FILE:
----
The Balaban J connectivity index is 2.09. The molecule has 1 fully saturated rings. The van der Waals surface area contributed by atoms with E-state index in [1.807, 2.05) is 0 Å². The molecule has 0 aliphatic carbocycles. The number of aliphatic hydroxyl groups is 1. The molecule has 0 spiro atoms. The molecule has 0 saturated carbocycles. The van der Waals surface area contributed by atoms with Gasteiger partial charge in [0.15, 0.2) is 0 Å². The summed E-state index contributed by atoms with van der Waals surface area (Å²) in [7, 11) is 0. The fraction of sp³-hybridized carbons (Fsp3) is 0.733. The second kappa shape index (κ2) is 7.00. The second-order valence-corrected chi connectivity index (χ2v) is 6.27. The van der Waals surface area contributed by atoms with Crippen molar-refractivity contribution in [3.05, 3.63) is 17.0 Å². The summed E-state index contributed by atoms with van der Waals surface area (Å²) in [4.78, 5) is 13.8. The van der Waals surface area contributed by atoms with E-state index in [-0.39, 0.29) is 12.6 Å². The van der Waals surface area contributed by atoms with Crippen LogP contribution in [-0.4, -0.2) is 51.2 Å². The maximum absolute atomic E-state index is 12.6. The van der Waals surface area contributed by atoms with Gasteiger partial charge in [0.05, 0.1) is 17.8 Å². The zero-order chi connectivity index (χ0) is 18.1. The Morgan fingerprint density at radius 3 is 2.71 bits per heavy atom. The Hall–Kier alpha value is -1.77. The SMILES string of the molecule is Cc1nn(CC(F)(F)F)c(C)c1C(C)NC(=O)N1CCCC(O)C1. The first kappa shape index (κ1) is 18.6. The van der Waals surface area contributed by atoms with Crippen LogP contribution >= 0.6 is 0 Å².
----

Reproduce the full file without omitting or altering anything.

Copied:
The Balaban J connectivity index is 2.09. The molecule has 1 fully saturated rings. The van der Waals surface area contributed by atoms with E-state index in [1.807, 2.05) is 0 Å². The molecule has 0 aliphatic carbocycles. The number of aliphatic hydroxyl groups is 1. The molecule has 0 spiro atoms. The molecule has 0 saturated carbocycles. The van der Waals surface area contributed by atoms with Gasteiger partial charge in [0.15, 0.2) is 0 Å². The summed E-state index contributed by atoms with van der Waals surface area (Å²) in [7, 11) is 0. The fraction of sp³-hybridized carbons (Fsp3) is 0.733. The second kappa shape index (κ2) is 7.00. The second-order valence-corrected chi connectivity index (χ2v) is 6.27. The van der Waals surface area contributed by atoms with Crippen molar-refractivity contribution in [3.05, 3.63) is 17.0 Å². The summed E-state index contributed by atoms with van der Waals surface area (Å²) in [4.78, 5) is 13.8. The van der Waals surface area contributed by atoms with E-state index in [-0.39, 0.29) is 12.6 Å². The van der Waals surface area contributed by atoms with Crippen LogP contribution in [-0.4, -0.2) is 51.2 Å². The maximum absolute atomic E-state index is 12.6. The van der Waals surface area contributed by atoms with Gasteiger partial charge in [0.05, 0.1) is 17.8 Å². The zero-order chi connectivity index (χ0) is 18.1. The Morgan fingerprint density at radius 3 is 2.71 bits per heavy atom. The Hall–Kier alpha value is -1.77. The SMILES string of the molecule is Cc1nn(CC(F)(F)F)c(C)c1C(C)NC(=O)N1CCCC(O)C1. The first kappa shape index (κ1) is 18.6. The van der Waals surface area contributed by atoms with Crippen LogP contribution >= 0.6 is 0 Å².